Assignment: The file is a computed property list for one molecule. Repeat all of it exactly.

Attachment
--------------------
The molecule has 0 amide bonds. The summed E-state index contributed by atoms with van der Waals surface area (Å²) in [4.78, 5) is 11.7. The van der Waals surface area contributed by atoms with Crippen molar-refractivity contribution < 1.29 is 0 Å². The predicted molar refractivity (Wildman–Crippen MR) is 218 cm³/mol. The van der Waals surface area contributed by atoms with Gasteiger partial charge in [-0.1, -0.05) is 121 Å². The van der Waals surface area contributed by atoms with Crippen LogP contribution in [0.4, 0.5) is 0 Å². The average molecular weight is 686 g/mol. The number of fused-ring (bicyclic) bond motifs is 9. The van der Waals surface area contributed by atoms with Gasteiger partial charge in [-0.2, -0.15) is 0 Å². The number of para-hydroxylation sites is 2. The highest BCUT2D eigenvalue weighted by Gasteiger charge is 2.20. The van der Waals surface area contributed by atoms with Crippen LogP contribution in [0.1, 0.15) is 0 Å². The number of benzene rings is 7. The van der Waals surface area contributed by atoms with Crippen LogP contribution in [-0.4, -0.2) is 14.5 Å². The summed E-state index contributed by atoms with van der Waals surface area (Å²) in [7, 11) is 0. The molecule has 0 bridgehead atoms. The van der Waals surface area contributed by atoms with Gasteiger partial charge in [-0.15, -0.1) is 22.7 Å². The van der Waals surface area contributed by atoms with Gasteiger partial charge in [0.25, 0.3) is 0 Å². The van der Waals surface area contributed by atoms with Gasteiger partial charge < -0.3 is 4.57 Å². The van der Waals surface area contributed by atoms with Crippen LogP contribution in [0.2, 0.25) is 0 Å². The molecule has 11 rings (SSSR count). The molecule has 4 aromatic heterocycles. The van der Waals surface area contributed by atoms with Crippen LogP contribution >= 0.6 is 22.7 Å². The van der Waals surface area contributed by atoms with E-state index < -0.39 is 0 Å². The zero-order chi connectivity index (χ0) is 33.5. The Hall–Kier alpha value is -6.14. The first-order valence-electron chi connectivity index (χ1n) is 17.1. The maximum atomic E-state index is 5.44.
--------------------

The molecule has 0 amide bonds. The summed E-state index contributed by atoms with van der Waals surface area (Å²) in [4.78, 5) is 11.7. The van der Waals surface area contributed by atoms with Crippen molar-refractivity contribution < 1.29 is 0 Å². The predicted molar refractivity (Wildman–Crippen MR) is 218 cm³/mol. The van der Waals surface area contributed by atoms with Gasteiger partial charge in [-0.1, -0.05) is 121 Å². The van der Waals surface area contributed by atoms with Crippen LogP contribution in [0.4, 0.5) is 0 Å². The average molecular weight is 686 g/mol. The number of fused-ring (bicyclic) bond motifs is 9. The van der Waals surface area contributed by atoms with Gasteiger partial charge in [-0.2, -0.15) is 0 Å². The number of para-hydroxylation sites is 2. The highest BCUT2D eigenvalue weighted by Gasteiger charge is 2.20. The van der Waals surface area contributed by atoms with Crippen LogP contribution in [0.1, 0.15) is 0 Å². The number of benzene rings is 7. The van der Waals surface area contributed by atoms with Crippen LogP contribution in [-0.4, -0.2) is 14.5 Å². The summed E-state index contributed by atoms with van der Waals surface area (Å²) in [7, 11) is 0. The molecule has 0 bridgehead atoms. The van der Waals surface area contributed by atoms with Gasteiger partial charge in [-0.15, -0.1) is 22.7 Å². The van der Waals surface area contributed by atoms with Gasteiger partial charge in [0.25, 0.3) is 0 Å². The van der Waals surface area contributed by atoms with Gasteiger partial charge < -0.3 is 4.57 Å². The van der Waals surface area contributed by atoms with Crippen LogP contribution in [0.2, 0.25) is 0 Å². The molecule has 11 rings (SSSR count). The molecule has 4 aromatic heterocycles. The van der Waals surface area contributed by atoms with Crippen LogP contribution >= 0.6 is 22.7 Å². The van der Waals surface area contributed by atoms with E-state index < -0.39 is 0 Å². The zero-order chi connectivity index (χ0) is 33.5. The Hall–Kier alpha value is -6.14. The first-order valence-electron chi connectivity index (χ1n) is 17.1. The maximum atomic E-state index is 5.44.